88.This inquiry heard extensive evidence about the links between county lines and serious youth violence. We were told by Steve Rodhouse, Director General of Operations at the NCA, that 13% of the 2,000 deal lines can be linked to violence, but with significant under-reporting suspected, and that around 9% have access to firearms. Assistant Chief Constable Jacqueline Sebire from Bedfordshire Police said that her force was seeing higher levels of violence as a result of “territorial disputes” between criminal groups, the majority of which are “enforced either through firearms or knives”. The Children’s Society’s representative, Lucy Dacey, also confirmed that her organisation is “definitely seeing an increased risk of violence and threat to the young people we work with”, including “debt bondage” and “fear of recrimination”. The charity has also seen a “big increase in missing episodes”, both in frequency and duration, as children are trafficked away from their area to sell drugs.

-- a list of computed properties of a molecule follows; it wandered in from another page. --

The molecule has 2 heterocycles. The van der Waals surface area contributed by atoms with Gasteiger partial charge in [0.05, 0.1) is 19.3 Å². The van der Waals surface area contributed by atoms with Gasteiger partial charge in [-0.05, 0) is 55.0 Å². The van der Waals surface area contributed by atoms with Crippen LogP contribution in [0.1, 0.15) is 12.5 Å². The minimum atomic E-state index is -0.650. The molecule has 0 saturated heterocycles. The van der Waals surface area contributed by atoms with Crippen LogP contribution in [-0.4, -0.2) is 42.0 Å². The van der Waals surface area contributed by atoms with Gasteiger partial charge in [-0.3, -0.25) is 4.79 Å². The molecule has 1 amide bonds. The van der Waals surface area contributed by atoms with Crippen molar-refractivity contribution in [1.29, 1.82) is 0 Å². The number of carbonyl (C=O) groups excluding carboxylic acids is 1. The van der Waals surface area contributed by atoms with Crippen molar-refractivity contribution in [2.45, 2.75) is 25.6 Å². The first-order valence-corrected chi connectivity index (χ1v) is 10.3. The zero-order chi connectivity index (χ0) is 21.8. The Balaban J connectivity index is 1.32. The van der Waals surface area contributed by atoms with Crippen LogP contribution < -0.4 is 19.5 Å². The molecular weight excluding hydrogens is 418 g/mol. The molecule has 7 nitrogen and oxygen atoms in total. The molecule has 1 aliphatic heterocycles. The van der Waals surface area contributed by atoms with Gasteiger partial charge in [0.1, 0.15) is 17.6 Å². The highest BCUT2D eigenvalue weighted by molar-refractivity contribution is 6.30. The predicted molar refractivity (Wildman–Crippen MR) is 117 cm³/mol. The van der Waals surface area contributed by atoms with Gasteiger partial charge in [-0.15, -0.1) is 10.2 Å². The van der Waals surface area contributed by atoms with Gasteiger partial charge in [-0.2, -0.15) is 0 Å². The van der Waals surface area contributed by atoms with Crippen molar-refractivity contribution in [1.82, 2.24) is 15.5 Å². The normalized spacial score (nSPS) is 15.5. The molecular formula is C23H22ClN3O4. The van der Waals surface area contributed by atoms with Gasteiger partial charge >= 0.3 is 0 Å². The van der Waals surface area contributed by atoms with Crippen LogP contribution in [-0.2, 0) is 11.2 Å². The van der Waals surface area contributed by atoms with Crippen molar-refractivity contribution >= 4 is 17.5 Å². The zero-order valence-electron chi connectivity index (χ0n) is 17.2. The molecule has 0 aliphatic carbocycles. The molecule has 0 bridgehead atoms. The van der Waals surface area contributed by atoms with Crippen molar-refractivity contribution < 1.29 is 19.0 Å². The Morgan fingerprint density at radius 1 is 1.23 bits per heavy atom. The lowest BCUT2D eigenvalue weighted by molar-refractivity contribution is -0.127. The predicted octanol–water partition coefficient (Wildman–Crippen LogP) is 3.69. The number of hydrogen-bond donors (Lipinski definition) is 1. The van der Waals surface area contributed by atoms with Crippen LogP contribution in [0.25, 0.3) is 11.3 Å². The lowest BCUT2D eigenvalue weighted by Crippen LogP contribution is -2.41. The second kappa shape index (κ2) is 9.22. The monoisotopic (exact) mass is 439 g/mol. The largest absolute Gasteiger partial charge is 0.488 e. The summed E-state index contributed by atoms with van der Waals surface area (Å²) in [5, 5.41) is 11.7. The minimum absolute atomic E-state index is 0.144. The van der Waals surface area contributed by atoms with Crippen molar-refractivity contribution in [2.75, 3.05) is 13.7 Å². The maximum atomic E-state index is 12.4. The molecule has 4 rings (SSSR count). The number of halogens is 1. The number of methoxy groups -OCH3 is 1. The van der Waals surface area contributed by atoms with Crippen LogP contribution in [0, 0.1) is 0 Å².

89.The APCC’s written evidence stated that Ipswich in Suffolk has seen a 34% rise in knife crime over the past year, “because of gang and drug related violence directly linked to county lines”. Harry Shapiro from Drugwise also highlighted how increased competition had driven up violence. Previously, gangs would move into other areas, “but would supply drugs to the local dealer networks and then go home again”. That has now changed, and “when you have [ … ] people trying to take over turf, inevitably there is going to be some violence”. Evan Jones from St Giles Trust told us that a “real irony” is that “the gap for the county lines model to expand has been created by effective policing”: the police have been “quite good at taking out local drug dealers, which removes the supply, but the demand is still there”. As a result, “instead of a drug market run by nasty local 30-year-olds, you get one run by nasty 18-year-olds from London”. That “tends to create more chaos, more violence and more problems”; he likened it to “like using antibiotics—you end up with superbugs”. We return to the issues surrounding demand for Class A drugs later in this chapter.